How conservative comic Greg Gutfeld became America’s most popular late-night TV

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Then, of course, there are the silly “Saturday Night Live”-like sketches. One recent episode broke from a panel discussion on cancel culture in order to imagine what a politically correct James Bond would look like. In the prerecorded bit, a crudely costumed actor chases down a thief and pulls a banana on him instead of a gun. Then “Bond” heads to a bar to order a latte – a soy latte – instead of a martini. You get the idea.

Regardless of whether or not this comedy is to your taste, it’s working for Gutfeld and his audience.

Hiding in plain sight

Despite its growing prominence, right-wing comedy remains largely invisible in both mainstream and scholarly discussions of media and humor. In part, this has happened because social media algorithms don’t send users jokes likely to challenge or offend their political sensibilities.

There are also intellectual trends that make it possible for Greg Gutfeld to spend two decades sneaking up on the Colberts of the world. Comedy theorists tend to diminish, or at least distinguish, right-wing humor from what they deem to be more authentic, liberal humor.

Philosopher Umberto Eco, for example, demotes joking that fails to critique power structures to the status of mere “carnival.”

Others make similar arguments, saying “true” liberal comedy is more likely to “punch up,” while dismissing conservative comedy as mere mockery that reaffirms unjust systems of power.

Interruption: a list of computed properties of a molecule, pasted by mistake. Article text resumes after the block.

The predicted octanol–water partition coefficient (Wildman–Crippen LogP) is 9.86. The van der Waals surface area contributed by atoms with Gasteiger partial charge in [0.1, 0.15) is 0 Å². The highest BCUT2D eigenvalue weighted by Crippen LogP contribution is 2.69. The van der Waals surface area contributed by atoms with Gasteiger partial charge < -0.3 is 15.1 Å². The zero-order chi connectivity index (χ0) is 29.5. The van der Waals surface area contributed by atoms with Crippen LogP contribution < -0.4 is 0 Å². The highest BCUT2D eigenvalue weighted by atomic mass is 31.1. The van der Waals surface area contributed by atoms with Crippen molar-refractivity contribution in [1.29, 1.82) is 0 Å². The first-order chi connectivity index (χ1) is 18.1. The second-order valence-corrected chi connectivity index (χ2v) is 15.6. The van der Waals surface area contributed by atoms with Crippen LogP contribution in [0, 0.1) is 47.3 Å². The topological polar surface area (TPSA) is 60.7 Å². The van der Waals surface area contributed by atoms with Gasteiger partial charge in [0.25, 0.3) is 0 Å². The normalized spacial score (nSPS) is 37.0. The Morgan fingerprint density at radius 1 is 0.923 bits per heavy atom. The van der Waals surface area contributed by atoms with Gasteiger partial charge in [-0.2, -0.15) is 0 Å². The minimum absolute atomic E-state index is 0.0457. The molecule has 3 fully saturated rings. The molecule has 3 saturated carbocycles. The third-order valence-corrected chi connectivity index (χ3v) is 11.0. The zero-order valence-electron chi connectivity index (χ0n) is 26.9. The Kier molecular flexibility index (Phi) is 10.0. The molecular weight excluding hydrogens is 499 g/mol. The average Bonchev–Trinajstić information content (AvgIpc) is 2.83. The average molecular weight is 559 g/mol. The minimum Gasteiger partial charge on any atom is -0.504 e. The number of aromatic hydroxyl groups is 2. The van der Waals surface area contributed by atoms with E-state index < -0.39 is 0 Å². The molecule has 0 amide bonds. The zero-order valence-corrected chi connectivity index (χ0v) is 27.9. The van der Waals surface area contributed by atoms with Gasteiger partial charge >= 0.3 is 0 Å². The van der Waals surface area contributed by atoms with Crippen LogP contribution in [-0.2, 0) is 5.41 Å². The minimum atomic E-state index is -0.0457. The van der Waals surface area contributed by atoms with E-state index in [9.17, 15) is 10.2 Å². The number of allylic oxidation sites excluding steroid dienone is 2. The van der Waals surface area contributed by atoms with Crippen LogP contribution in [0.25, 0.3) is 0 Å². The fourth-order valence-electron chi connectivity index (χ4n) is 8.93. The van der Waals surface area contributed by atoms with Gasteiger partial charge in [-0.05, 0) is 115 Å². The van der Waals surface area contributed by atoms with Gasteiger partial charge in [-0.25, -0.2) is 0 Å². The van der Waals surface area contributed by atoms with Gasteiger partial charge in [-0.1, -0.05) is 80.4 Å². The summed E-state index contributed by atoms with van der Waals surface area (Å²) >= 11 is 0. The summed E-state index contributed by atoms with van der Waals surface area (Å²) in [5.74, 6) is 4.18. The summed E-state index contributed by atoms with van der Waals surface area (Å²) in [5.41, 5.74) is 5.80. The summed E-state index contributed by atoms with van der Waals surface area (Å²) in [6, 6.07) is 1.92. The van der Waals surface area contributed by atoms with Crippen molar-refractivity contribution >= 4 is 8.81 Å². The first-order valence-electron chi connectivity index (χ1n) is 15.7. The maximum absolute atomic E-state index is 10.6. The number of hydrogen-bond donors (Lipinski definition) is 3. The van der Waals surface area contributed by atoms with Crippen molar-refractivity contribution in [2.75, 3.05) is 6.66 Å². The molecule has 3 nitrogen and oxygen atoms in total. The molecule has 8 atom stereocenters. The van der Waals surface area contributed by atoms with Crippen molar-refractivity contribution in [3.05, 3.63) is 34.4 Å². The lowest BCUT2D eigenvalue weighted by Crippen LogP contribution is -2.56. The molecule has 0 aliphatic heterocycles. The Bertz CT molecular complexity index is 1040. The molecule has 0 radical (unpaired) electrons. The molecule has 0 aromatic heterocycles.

This effort to use ideology in order to categorize comedy can lead audiences, political analysts and even comedians to downplay or outright dismiss right-wing humor.

But even if conservative comedy doesn’t fit liberals’ tastes, it’s still comedy. And it’s increasingly becoming a feature of right-wing politics. Even “Daily Show” host Trevor Noah noted how former president Donald Trump’s performances at rallies mirrored those of stand-up comedians.

Some studies go as far as to identify innate, psychological differences that explain why liberals are more likely to laugh while conservatives are more prone to seethe. This research, often inspired by the success of liberal satirists such as Colbert, Jon Stewart and Samantha Bee, certainly provides intriguing looks into the relationship between politics, psychology and sense of humor. They are, without question, pleasing to the liberal reader’s ego.

They do not, however, square with the way Trump changed the country’s politics and culture.

The political comedy of the early 2000s, with its relatively big tent media companies and pre-Barack Obama politics, tended to joke primarily in the political direction of the largest audience segment interested in satire at that moment. “The Colbert Report” and “The Daily Show” became hugely successful during the years of president George W. Bush and inspired countless imitators, crowding the media marketplace for liberal laughs.

However, comedy’s perceived political bias at the time was more likely driven by specific economic circumstances, which have now radically changed.

Since then, further audience fragmentation, along with the proliferation of podcasts and social media platforms, has made it possible for right-wing comedians like YouTuber Steven Crowder to rise to prominence beyond conventional cable television. And it’s forced networks like Fox News to take comedy seriously.

On one level, Gutfeld succeeds today because he has virtually no competition from fellow conservatives in the late-night television comedy space. On another, he thrives because the current media industry moment is built not for a big tent of all viewers, but for audiences who share specific demographic, psychographic and political traits.

In this environment, the partisanization of comedy to the right was perhaps inevitable.

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